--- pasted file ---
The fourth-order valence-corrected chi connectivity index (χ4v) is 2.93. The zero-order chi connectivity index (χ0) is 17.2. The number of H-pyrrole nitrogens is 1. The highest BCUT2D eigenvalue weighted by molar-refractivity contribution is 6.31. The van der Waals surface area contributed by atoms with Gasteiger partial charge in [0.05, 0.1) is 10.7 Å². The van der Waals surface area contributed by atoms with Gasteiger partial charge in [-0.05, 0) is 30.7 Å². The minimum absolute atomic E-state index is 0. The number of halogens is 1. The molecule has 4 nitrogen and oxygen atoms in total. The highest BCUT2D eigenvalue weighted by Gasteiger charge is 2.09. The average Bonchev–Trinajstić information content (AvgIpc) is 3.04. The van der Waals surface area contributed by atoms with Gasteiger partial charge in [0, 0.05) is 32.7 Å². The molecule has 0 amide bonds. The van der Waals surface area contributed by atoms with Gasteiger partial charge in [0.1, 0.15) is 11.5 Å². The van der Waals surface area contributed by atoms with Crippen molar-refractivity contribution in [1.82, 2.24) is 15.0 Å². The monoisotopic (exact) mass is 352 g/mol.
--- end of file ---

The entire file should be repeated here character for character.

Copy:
The fourth-order valence-corrected chi connectivity index (χ4v) is 2.93. The zero-order chi connectivity index (χ0) is 17.2. The number of H-pyrrole nitrogens is 1. The highest BCUT2D eigenvalue weighted by molar-refractivity contribution is 6.31. The van der Waals surface area contributed by atoms with Gasteiger partial charge in [0.05, 0.1) is 10.7 Å². The van der Waals surface area contributed by atoms with Gasteiger partial charge in [-0.05, 0) is 30.7 Å². The minimum absolute atomic E-state index is 0. The number of halogens is 1. The molecule has 4 nitrogen and oxygen atoms in total. The highest BCUT2D eigenvalue weighted by Gasteiger charge is 2.09. The average Bonchev–Trinajstić information content (AvgIpc) is 3.04. The van der Waals surface area contributed by atoms with Gasteiger partial charge in [0, 0.05) is 32.7 Å². The molecule has 0 amide bonds. The van der Waals surface area contributed by atoms with Gasteiger partial charge in [0.1, 0.15) is 11.5 Å². The van der Waals surface area contributed by atoms with Crippen molar-refractivity contribution in [1.82, 2.24) is 15.0 Å². The monoisotopic (exact) mass is 352 g/mol.